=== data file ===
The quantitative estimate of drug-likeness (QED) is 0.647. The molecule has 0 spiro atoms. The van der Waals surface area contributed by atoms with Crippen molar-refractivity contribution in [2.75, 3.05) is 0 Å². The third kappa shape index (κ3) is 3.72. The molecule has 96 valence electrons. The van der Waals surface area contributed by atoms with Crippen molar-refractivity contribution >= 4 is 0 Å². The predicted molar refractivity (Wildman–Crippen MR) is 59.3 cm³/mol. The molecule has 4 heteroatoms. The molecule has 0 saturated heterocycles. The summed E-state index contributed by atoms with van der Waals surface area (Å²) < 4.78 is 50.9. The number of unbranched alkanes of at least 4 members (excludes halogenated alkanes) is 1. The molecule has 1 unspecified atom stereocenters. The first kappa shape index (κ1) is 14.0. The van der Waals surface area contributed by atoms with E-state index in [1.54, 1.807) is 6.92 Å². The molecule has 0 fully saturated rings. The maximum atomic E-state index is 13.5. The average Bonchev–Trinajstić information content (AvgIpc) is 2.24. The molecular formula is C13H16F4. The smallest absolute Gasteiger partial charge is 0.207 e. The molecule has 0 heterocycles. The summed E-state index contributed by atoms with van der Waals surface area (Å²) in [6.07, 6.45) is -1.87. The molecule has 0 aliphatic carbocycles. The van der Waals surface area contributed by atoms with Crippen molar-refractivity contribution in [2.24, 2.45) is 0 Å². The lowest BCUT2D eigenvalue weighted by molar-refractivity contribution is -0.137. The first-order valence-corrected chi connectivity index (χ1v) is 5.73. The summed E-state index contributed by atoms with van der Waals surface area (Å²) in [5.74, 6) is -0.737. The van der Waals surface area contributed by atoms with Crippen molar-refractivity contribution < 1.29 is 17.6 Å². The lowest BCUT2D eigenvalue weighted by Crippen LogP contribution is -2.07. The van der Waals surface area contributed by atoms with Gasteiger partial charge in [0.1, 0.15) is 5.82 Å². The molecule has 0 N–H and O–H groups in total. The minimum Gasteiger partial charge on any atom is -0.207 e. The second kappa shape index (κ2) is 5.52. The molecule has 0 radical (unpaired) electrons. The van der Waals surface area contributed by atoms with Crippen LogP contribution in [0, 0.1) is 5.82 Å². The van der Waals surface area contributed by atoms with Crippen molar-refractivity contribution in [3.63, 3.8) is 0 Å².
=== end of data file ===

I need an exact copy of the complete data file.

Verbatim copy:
The quantitative estimate of drug-likeness (QED) is 0.647. The molecule has 0 spiro atoms. The van der Waals surface area contributed by atoms with Crippen molar-refractivity contribution in [2.75, 3.05) is 0 Å². The third kappa shape index (κ3) is 3.72. The molecule has 96 valence electrons. The van der Waals surface area contributed by atoms with Crippen molar-refractivity contribution >= 4 is 0 Å². The predicted molar refractivity (Wildman–Crippen MR) is 59.3 cm³/mol. The molecule has 4 heteroatoms. The molecule has 0 saturated heterocycles. The summed E-state index contributed by atoms with van der Waals surface area (Å²) < 4.78 is 50.9. The number of unbranched alkanes of at least 4 members (excludes halogenated alkanes) is 1. The molecule has 1 unspecified atom stereocenters. The first kappa shape index (κ1) is 14.0. The van der Waals surface area contributed by atoms with E-state index in [1.54, 1.807) is 6.92 Å². The molecule has 0 fully saturated rings. The maximum atomic E-state index is 13.5. The average Bonchev–Trinajstić information content (AvgIpc) is 2.24. The molecular formula is C13H16F4. The smallest absolute Gasteiger partial charge is 0.207 e. The molecule has 0 heterocycles. The summed E-state index contributed by atoms with van der Waals surface area (Å²) in [6.07, 6.45) is -1.87. The molecule has 0 aliphatic carbocycles. The van der Waals surface area contributed by atoms with Crippen molar-refractivity contribution in [2.24, 2.45) is 0 Å². The lowest BCUT2D eigenvalue weighted by molar-refractivity contribution is -0.137. The first-order valence-corrected chi connectivity index (χ1v) is 5.73. The summed E-state index contributed by atoms with van der Waals surface area (Å²) in [5.74, 6) is -0.737. The van der Waals surface area contributed by atoms with Crippen molar-refractivity contribution < 1.29 is 17.6 Å². The lowest BCUT2D eigenvalue weighted by Crippen LogP contribution is -2.07. The van der Waals surface area contributed by atoms with Gasteiger partial charge in [0.1, 0.15) is 5.82 Å². The molecule has 0 N–H and O–H groups in total. The minimum Gasteiger partial charge on any atom is -0.207 e. The second kappa shape index (κ2) is 5.52. The molecule has 0 radical (unpaired) electrons. The van der Waals surface area contributed by atoms with Crippen LogP contribution in [0, 0.1) is 5.82 Å². The van der Waals surface area contributed by atoms with Crippen molar-refractivity contribution in [3.63, 3.8) is 0 Å².